I am self-studying Brezis' functional analysis, and here is an exercise in it:

Exercise 2.7 Let $a=(a_n)$ be a given sequence sequence of real numbers and let $1\leq p\leq\infty$. Assume that $$\sum |a_n x_n|<\infty$$ for every $x=(x_n)\in \ell^p$. Prove that $a\in\ell^{p'}$, where $\frac{1}{p}+\frac{1}{p'}=1$.

My attempt (basically following the book's hint):

Write $E=\ell^{p}$. Define $$T_nx:=\sum_{i=1}^n a_ix_i$$ for all $n\in \mathbb{N}$. Note that $T_n\in E^\star$.

Since $\sum |a_n x_n|<\infty$, $T_nx$ tends to a limit $Tx\in\mathbb{R}$ as $n\rightarrow\infty$. By uniform boundedness principle, we have $$|T_nx|\leq C\lVert x\rVert_{\mathscr{l}^p}$$ for some $C>0$.

I stopped here.

It seems that I need to take specific $x$ to derive desired conclusion, but I only have a little experience with sequence spaces. Could anyone offer a further hint for me?

  • $\begingroup$ Please add that $ p' $ is defined so that $ \dfrac{1}{p} + \dfrac{1}{p'} = 1 $. $\endgroup$ – Transcendental Sep 5 '16 at 0:09
  • $\begingroup$ I have added that, but Brezis didn't mention that explicitly. $\endgroup$ – Fuhsuan Ho Sep 5 '16 at 6:06

I'll handle the case $1 < p < \infty$. Without loss of generality, assume $\mathbf{a}$ is nonzero. Let $N$ be an index for which $a_N$ is nonzero. For fixed $n\ge N$, let $\mathbf{x}^n = (x^n_i)_{i=1}^\infty$ where $x_i^n = \operatorname{sgn}(a_i)\lvert a_i\rvert^{p'-1}/(\sum\limits_{i = 1}^n\lvert a_i\rvert^{p'})^{1/p}$ for $i \le n$ and $0$ otherwise. Show that $\|\mathbf{x}^n\|_{\mathcal{p}} = 1$ and $T\mathbf{x}^n = (\sum\limits_{i = 1}^n \lvert a_i\rvert^{p'})^{1/p'}$. Then $$\left(\sum_{i = 1}^n \lvert a_i\rvert^{p'}\right)^{1/p'} \le \|T\|\quad \text{for all $n\ge N$},$$ whence $\mathbf{a}\in \mathcal{l}^{p'}$.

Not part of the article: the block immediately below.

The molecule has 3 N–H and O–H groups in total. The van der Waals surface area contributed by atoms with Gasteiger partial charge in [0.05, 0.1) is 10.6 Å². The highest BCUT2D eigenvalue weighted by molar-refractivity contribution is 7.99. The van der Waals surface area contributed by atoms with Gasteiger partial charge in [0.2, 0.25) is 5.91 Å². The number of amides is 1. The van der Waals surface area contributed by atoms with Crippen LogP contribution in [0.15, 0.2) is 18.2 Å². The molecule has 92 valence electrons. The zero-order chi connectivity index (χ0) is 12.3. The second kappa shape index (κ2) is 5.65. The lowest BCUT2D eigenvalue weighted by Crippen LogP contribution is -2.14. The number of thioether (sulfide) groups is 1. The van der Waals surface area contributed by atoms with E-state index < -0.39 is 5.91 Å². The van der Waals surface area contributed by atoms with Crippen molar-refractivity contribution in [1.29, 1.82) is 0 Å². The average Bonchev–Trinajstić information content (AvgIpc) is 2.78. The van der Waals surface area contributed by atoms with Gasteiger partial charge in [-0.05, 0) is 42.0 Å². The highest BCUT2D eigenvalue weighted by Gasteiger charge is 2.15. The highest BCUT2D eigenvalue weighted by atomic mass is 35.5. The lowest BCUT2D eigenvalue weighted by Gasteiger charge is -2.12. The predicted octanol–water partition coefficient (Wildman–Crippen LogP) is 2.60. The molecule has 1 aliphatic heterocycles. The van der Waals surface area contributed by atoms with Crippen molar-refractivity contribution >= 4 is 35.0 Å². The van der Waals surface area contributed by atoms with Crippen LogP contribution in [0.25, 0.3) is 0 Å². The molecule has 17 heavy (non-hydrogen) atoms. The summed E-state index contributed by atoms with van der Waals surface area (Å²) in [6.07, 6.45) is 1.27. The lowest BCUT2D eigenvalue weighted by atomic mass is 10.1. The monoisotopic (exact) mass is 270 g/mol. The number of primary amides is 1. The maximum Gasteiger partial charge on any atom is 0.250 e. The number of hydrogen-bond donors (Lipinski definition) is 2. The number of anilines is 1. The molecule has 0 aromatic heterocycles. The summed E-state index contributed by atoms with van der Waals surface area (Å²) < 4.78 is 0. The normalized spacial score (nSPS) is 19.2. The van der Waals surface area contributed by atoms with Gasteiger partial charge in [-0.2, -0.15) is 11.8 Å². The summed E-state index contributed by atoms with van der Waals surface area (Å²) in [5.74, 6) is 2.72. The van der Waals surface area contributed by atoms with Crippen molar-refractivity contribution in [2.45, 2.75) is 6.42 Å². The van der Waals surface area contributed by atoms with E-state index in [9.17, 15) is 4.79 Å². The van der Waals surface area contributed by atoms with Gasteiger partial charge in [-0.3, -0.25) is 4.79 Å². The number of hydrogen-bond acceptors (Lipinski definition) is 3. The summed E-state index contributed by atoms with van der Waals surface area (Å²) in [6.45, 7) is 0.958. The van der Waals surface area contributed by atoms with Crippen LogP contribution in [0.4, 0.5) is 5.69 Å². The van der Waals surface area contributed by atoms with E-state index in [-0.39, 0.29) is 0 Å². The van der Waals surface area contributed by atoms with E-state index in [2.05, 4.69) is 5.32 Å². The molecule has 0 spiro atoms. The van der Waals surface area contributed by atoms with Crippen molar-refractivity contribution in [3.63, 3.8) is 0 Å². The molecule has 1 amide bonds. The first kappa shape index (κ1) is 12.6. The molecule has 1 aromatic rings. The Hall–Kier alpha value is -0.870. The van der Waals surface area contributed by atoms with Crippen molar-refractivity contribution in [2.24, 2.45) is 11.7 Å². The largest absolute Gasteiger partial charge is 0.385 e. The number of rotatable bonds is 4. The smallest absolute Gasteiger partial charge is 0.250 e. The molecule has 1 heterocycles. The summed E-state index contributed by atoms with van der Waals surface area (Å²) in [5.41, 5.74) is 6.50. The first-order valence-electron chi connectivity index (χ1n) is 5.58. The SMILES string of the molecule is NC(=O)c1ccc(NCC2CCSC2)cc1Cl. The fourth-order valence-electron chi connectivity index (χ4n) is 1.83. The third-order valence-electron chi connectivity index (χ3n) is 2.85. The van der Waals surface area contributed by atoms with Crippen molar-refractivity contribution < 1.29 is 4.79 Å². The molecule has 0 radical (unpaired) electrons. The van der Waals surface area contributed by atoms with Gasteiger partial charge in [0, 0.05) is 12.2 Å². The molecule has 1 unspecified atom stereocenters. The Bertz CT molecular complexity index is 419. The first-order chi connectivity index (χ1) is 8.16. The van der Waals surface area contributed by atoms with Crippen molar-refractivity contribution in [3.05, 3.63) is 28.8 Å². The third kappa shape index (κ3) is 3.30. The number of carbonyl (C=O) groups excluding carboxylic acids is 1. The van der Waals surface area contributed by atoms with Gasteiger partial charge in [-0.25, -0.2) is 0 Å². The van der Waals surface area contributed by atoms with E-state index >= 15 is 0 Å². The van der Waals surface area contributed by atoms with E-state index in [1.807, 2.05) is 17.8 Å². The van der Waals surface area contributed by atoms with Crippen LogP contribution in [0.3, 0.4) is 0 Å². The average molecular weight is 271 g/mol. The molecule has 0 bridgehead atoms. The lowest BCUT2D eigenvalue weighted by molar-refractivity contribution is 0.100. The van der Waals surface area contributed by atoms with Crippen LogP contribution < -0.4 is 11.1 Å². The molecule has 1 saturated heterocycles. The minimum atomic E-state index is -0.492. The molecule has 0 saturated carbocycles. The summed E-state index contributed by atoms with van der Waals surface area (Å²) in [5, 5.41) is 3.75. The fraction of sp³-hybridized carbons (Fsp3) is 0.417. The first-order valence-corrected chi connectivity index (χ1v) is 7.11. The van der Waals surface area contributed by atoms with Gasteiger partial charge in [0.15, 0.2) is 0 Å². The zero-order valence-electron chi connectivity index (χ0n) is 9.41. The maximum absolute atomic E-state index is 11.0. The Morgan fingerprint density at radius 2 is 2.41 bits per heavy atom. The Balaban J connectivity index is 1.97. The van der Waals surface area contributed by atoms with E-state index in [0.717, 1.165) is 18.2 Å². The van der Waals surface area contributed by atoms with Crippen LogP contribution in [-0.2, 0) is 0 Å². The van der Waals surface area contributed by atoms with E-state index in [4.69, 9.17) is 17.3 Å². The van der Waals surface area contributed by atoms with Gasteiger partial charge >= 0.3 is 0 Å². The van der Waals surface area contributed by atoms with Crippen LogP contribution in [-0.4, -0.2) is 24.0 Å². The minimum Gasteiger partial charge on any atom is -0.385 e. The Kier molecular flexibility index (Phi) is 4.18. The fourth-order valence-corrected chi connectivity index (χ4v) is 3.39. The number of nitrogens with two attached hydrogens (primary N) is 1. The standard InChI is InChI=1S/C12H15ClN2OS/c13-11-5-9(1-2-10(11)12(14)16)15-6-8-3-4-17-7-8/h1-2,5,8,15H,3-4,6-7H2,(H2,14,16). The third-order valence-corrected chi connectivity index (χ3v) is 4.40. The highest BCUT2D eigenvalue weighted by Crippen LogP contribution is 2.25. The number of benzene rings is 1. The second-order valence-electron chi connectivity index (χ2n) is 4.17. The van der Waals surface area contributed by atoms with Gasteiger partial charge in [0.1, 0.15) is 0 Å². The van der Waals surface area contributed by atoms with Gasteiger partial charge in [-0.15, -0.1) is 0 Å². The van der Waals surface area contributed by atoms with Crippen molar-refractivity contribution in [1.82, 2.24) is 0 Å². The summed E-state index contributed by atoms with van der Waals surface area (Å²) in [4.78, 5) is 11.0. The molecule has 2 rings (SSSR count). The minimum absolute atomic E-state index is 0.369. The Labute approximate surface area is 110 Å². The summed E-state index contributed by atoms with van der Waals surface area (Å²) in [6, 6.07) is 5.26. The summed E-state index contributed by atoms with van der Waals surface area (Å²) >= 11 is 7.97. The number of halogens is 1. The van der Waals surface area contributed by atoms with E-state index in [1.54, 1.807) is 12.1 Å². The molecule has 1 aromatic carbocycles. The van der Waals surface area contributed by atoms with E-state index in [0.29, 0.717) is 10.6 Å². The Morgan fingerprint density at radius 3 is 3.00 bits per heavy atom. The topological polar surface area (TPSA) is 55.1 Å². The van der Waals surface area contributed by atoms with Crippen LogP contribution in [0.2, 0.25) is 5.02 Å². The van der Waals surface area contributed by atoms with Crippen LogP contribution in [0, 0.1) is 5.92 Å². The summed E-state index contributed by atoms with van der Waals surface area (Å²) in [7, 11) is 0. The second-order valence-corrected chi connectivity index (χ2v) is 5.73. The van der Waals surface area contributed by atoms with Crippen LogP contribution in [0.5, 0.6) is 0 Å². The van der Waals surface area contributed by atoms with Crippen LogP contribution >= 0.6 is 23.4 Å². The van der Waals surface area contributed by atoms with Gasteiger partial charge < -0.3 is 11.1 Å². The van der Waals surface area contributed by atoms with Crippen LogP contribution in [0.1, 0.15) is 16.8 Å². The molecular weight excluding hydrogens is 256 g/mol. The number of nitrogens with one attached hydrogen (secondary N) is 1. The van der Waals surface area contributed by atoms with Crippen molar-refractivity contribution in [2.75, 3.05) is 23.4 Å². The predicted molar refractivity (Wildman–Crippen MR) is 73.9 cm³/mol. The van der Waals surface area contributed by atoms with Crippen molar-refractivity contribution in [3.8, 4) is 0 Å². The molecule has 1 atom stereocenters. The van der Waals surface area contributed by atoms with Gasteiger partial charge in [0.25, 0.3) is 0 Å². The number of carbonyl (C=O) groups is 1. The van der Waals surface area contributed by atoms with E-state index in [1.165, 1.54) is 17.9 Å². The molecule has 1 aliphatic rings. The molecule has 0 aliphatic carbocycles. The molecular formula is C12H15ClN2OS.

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  • $\begingroup$ Nice answer, Kobe! $\endgroup$ – Fuhsuan Ho Sep 5 '16 at 6:02

Fix $x$, and fix $\varepsilon>0$. Choose $n$ such that $\sum_{j>n}|a_jx_j|<\varepsilon$. You have $$ |Tx|\leq|(T-T_n)x|+|T_nx|\leq\varepsilon+C\|x\|_p. $$ As this can be done for any $\varepsilon>0$, we conclude that $$ |Tx|\leq C\,\|x\|_p. $$

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  • $\begingroup$ Thanks for replying! But I don't understand why this implies aa is in $\ell^{p'}$? @Martin Argerami $\endgroup$ – Fuhsuan Ho Sep 4 '16 at 16:08
  • $\begingroup$ I see. I misinterpreted your question. You mean $\ell^{p'}$, as in $1/p'+1/p=1$. I'll reply a little later, as I have to go now. $\endgroup$ – Martin Argerami Sep 4 '16 at 20:36
  • $\begingroup$ @Martin: You can always make edits on your iPhone, if you have one. :) $\endgroup$ – Transcendental Sep 5 '16 at 0:07
  • $\begingroup$ @Transcendental: years ago I have typed many answers on an iPad, and believe me it is something I don't have any intention of doing again. I still type on an Android tablet from time to time, and it is almost as bad. $\endgroup$ – Martin Argerami Sep 5 '16 at 3:38
  • $\begingroup$ @Fuxuan: the part that is missing from my answer is the one in kobe's answer. $\endgroup$ – Martin Argerami Sep 5 '16 at 3:39

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